Casteism, discrimination based on religion and class is not new in India. It has been a reality since the time the Varna system was misinterpreted as a Jati system. History is the proof that only one strata of the society have always borne the brunt of any disaster. Whether it be the Shudras in the ancient times, the untouchable Dalits, the poorest people of the society, or the domestic helpers now.
While some poor Dalits are losing life for a chance to worship at a temple, some Dharavi slum dwellers are berated and blamed for spreading the disease. While some are gathering in groups and bashing other religions by saying this virus is sent by “Allah to punish the nonbelievers and we are safe from it”, some other religion is treating “gaumutra” as medicine for the virus. The ignorance of the largely “educated” people of India is hilarious and shocking.
While thousands of migrant workers are stranded all across India, broke and homeless, trying to survive, the privileged middle and higher classes blame them as carriers of the virus.
After blaming several groups of people on the basis of religion or caste, now the blaming has been shifted to a particular class of our society, the domestic helpers.
The sickness of accusing the poorer class of spreading a disease for simply not existing in a posh neighborhood, with posh lifestyle is disgusting.
After being stranded for months, some poor migrant workers have finally made it to their homes. But that doesn’t make their lives any easier. An 80-year-old woman was refused entry to her own home in Telangana after returning from Maharashtra.
People all over the country have refused to seek service from maids. Although the decision is practical to keep the virus from spreading, people are not paying the maids out of kindness which is making life tough for the poorer strata as they don’t have the luxury of savings. What is sickening is that people are not refusing service to prevent the spread but because they believe the worker herself/himself is infected because they are not well to do.
As shameful as it is some metropolitan cities of India, including Mumbai and Delhi house the intellectuals who are refusing the service of lift or barring the use of toilets or protesting against the domestic workers sitting on a park bench. Some domestic workers of Mumbai were forces to take a bus back to their home in villages near Kolkata on being denied home in the colonies they lived earlier.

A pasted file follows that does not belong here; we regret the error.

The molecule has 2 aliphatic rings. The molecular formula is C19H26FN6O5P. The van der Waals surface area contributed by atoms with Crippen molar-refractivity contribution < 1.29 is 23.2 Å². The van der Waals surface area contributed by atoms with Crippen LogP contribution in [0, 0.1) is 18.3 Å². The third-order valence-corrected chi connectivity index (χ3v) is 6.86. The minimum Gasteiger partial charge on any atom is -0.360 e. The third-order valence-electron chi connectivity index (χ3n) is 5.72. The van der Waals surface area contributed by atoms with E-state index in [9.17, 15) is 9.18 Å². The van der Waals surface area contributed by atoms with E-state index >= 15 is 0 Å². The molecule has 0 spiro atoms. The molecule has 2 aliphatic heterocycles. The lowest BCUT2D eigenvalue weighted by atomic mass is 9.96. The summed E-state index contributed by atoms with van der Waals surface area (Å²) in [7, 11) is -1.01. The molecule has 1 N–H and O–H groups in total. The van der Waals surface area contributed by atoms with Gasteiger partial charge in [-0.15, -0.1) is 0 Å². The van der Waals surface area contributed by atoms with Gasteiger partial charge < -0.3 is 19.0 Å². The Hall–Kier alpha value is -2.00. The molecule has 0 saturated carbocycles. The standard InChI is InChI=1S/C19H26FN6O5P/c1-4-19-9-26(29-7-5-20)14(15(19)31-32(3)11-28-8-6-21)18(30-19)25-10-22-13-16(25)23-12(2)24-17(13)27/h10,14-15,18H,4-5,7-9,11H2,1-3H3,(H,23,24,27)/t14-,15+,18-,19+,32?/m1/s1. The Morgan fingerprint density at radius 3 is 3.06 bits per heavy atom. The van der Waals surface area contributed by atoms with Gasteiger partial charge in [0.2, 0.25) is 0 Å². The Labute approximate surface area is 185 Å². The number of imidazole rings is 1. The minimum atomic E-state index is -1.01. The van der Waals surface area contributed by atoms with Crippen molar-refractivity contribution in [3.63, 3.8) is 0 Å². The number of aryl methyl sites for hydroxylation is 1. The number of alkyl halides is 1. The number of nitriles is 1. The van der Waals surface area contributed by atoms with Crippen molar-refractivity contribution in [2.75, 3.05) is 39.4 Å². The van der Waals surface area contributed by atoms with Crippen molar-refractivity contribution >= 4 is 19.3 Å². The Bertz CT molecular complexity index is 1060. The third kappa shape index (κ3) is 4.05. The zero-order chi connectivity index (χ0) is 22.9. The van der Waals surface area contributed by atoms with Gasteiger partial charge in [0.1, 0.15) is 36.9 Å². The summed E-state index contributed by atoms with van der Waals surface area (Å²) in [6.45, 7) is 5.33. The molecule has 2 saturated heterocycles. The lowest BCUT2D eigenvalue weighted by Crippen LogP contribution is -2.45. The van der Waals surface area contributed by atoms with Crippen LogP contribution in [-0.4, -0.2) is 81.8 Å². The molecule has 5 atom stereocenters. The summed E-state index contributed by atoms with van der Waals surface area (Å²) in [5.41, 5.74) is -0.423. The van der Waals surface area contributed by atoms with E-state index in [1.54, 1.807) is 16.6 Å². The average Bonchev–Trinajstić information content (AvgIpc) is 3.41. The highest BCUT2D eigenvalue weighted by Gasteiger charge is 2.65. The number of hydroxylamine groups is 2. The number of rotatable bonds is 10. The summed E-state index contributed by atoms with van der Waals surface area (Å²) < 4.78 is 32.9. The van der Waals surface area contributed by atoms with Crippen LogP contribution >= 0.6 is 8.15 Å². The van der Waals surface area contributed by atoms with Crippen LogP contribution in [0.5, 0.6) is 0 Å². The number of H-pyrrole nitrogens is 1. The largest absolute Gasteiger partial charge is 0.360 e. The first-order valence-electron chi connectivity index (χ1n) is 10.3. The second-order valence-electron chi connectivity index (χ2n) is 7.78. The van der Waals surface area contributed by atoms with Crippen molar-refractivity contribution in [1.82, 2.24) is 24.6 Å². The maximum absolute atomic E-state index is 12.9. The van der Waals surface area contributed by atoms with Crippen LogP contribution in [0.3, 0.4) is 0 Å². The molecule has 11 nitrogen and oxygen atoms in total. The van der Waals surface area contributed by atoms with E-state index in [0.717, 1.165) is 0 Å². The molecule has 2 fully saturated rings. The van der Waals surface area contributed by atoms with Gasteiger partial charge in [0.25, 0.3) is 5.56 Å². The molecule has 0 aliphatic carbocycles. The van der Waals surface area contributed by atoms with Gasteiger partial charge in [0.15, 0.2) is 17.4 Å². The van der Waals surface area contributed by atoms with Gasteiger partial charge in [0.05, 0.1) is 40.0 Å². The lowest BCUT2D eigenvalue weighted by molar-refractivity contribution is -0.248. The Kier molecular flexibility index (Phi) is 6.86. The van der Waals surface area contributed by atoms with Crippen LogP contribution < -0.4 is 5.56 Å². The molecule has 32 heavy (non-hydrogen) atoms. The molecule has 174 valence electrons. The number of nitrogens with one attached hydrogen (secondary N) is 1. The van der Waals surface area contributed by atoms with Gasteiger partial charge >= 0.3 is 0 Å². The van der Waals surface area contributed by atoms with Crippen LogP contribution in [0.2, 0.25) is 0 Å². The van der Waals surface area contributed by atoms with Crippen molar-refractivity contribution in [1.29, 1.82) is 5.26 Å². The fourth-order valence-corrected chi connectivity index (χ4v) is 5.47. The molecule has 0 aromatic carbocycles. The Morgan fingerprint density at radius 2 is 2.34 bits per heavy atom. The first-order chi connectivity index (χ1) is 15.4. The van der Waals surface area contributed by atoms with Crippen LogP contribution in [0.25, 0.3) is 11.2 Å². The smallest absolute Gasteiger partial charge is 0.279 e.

Unlike in first world countries, maid or domestic workers in India were always deemed as ‘lesser’ humans by the privileged middle and upper class. But this COVID-19 crisis has taken the things to another level where hate-mongering against this particular strata is normalized to a sickening level. But the other implication of this entire hatred scheme is the superiority complex of the two privileged classes. It’s not a secret that cities like Kolkata and Delhi were first infected by abroad returned affluent individuals who lacked a basic sense of responsibility as a human, yet that didn’t lead to questions against them. Maybe because they have no social power or are “weaker” sections of society, the poor have been blamed for everything since forever.
This is the reality, as disastrous it is. From advertising not to let your maid cook or knead the dough with her ‘infected’ hands to refusing food, shelter, and basic amenities, humanity has been flushed down the drain. The power that money, affluence, a posh house in a posh environment has provided to the lucky classes has turned them into dictators over the helpless class.
During these trying times, while kindness should be of utmost importance, it has been shoved aside and discrimination has taken over the society in a shameful twist.
But that doesn’t mean there are no exceptions. Acting as a silver lining to clouds of inhumanity, several NGOs, Sikh organizations like Khalsa Aid and individuals like Bollywood actor Sonu Sood have gone out of their way to help the needy and oppressed in this despairing time.
Banaras Hindu University
2nd Year, English Hons.
Mohona is an avid reader and an equality seeker. She takes a keen interest in painting and finds solace among books, coffee, nature, and dogs.